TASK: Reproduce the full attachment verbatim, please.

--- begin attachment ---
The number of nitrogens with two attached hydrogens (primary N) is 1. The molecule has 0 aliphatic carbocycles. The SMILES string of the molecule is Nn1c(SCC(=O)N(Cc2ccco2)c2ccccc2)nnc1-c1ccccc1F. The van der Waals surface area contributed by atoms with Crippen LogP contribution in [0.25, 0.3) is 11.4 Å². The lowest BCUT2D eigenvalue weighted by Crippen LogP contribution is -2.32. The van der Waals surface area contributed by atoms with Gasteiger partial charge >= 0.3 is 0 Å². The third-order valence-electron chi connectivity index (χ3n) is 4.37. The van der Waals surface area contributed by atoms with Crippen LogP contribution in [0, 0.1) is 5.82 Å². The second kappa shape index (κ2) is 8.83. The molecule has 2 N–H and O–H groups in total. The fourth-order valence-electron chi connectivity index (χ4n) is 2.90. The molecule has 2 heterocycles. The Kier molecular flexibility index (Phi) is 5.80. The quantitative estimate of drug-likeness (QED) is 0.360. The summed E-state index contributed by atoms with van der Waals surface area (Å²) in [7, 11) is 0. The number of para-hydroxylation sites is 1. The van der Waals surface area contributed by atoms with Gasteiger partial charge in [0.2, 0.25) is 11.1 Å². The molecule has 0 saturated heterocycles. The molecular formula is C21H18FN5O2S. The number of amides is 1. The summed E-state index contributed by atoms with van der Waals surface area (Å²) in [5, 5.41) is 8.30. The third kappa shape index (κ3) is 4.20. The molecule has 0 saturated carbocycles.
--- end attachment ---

The number of nitrogens with two attached hydrogens (primary N) is 1. The molecule has 0 aliphatic carbocycles. The SMILES string of the molecule is Nn1c(SCC(=O)N(Cc2ccco2)c2ccccc2)nnc1-c1ccccc1F. The van der Waals surface area contributed by atoms with Crippen LogP contribution in [0.25, 0.3) is 11.4 Å². The lowest BCUT2D eigenvalue weighted by Crippen LogP contribution is -2.32. The van der Waals surface area contributed by atoms with Gasteiger partial charge >= 0.3 is 0 Å². The third-order valence-electron chi connectivity index (χ3n) is 4.37. The van der Waals surface area contributed by atoms with Crippen LogP contribution in [0, 0.1) is 5.82 Å². The second kappa shape index (κ2) is 8.83. The molecule has 2 N–H and O–H groups in total. The fourth-order valence-electron chi connectivity index (χ4n) is 2.90. The molecule has 2 heterocycles. The Kier molecular flexibility index (Phi) is 5.80. The quantitative estimate of drug-likeness (QED) is 0.360. The summed E-state index contributed by atoms with van der Waals surface area (Å²) in [7, 11) is 0. The number of para-hydroxylation sites is 1. The van der Waals surface area contributed by atoms with Gasteiger partial charge in [0.2, 0.25) is 11.1 Å². The molecule has 0 saturated heterocycles. The molecular formula is C21H18FN5O2S. The number of amides is 1. The summed E-state index contributed by atoms with van der Waals surface area (Å²) in [5, 5.41) is 8.30. The third kappa shape index (κ3) is 4.20. The molecule has 0 saturated carbocycles.